Policy and advocacy for sanitation

Three million sanitation target by 2015: Is Zambia on course?

The UNICEF and World Health Organisation Joint Monitoring - Programme 2012 report estimates 5 million Zambians live without access to safe water and 6.7 million lack access to improved sanitation (of which around 2.3 million practice open defecation). It is for this reason that Government working with various cooperating partners has embarked on innovative strategies such as the Three Million People Sanitation Programme among others to address this sad state of affairs.

Why Nigeria needs to end open defecation now

Open defecation, the practice of defecating outside and in public as a result of lack of access to toilets and latrines has tremendous consequences on human health, dignity and security as well as the environment, social and economic development. It is reported that a child dies every 2 and a half minutes from diseases linked to open defecation. This practice needs to be stopped now in the interest of the country’s development.

Poor sanitation in India may affecr well-fed children with malnutrition

In India, a long economic boom has done little to reduce the vast number of cases of malnutrition and stunting in children, leaving them with mental and physical deficits that affect them for the rest of their lives. An emerging body of scientific studies suggest that many of the 162 million children under the age of 5 in the world who are malnourished are suffering less a lack of food than poor sanitation.

SQUAT Research Brief No. 1: Ending open defecation requires changing minds

The SQUAT survey was a survey of Sanitation Quality, Use, Access and Trends in rural north India. From December 2013 to April 2014 over 3,200 rural households were asked about their sanitation behaviour and beliefs. Over 300 villages in 13 districts of Bihar, Haryana, Madhya Pradesh, Rajasthan, and Uttar Pradesh were visited by the researchers and data was collected on the defecation behaviour of 22,787 people.
Date: 8 July 2014
Country: 

Hygiene and health: systematic review of handwashing practices worldwide and update of health effects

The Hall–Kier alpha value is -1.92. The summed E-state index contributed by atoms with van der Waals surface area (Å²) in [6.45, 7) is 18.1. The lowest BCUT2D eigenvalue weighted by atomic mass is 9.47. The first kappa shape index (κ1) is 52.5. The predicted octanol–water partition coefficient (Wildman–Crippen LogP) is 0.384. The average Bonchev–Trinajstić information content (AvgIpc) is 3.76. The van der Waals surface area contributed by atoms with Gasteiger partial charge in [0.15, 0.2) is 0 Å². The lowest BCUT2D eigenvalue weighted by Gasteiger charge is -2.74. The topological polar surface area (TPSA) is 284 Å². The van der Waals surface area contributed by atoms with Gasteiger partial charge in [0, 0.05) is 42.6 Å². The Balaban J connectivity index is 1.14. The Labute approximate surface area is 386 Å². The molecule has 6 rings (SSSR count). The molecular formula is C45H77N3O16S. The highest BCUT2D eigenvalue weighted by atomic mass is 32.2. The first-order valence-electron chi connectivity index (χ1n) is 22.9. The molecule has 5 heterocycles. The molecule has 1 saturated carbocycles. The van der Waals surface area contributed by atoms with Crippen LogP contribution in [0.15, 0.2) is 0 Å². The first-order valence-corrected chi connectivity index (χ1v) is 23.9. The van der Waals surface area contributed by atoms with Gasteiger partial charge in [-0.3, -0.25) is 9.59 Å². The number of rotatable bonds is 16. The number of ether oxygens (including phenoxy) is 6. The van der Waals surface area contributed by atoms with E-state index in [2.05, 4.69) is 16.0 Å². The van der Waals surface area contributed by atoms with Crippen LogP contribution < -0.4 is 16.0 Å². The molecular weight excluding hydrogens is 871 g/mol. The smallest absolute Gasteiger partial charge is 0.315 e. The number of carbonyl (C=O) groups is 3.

The purpose of this article was to obtain key inputs for the development of the first regional and global estimates of handwashing with soap following faecal exposure, in
view of updating the estimates of the burden of disease for the impact of this behaviour on diarrhoeal disease. The authors systematically reviewed the prevalence of the relevant hand dhygiene practices worldwide and updated the evidence linking hand hygiene practices to the prevention of diarrhoea. In both cases, they present adjusted estimates

Date: 12 June 2014

Hygiene, Sanitation, and Water: Forgotten Foundations of Health

Every year, around 2.4 million deaths worldwide (4.2% of all deaths) could be prevented if everyone practised appropriate hygiene and had good, reliable sanitation and drinking water. The majority of these deaths are children in developing countries dying from diarrhoea and subsequent malnutrition, and from other diseases attributable to malnutrition.
How is an opportunity to prevent so many deaths (and 6.6% of the global burden of disease in terms of disability-adjusted life years or DALYs failing to attract the attention of the international public health community?

Date: 12 June 2014

Burden of disease from inadequate water, sanitation and hygiene in low- and middle-income settings: a retrospective analysis of data from 145 countries

The results of this analysis confirm the importance of improving water and sanitation in low- and middle-income settings for the prevention of diarrhoeal disease burden. The article also highlights the need for better data on exposure and risk reductions that can be achieved with provision of reliable piped water, community sewage with treatment and hand hygiene.

Read and download this article

Date: 12 June 2014

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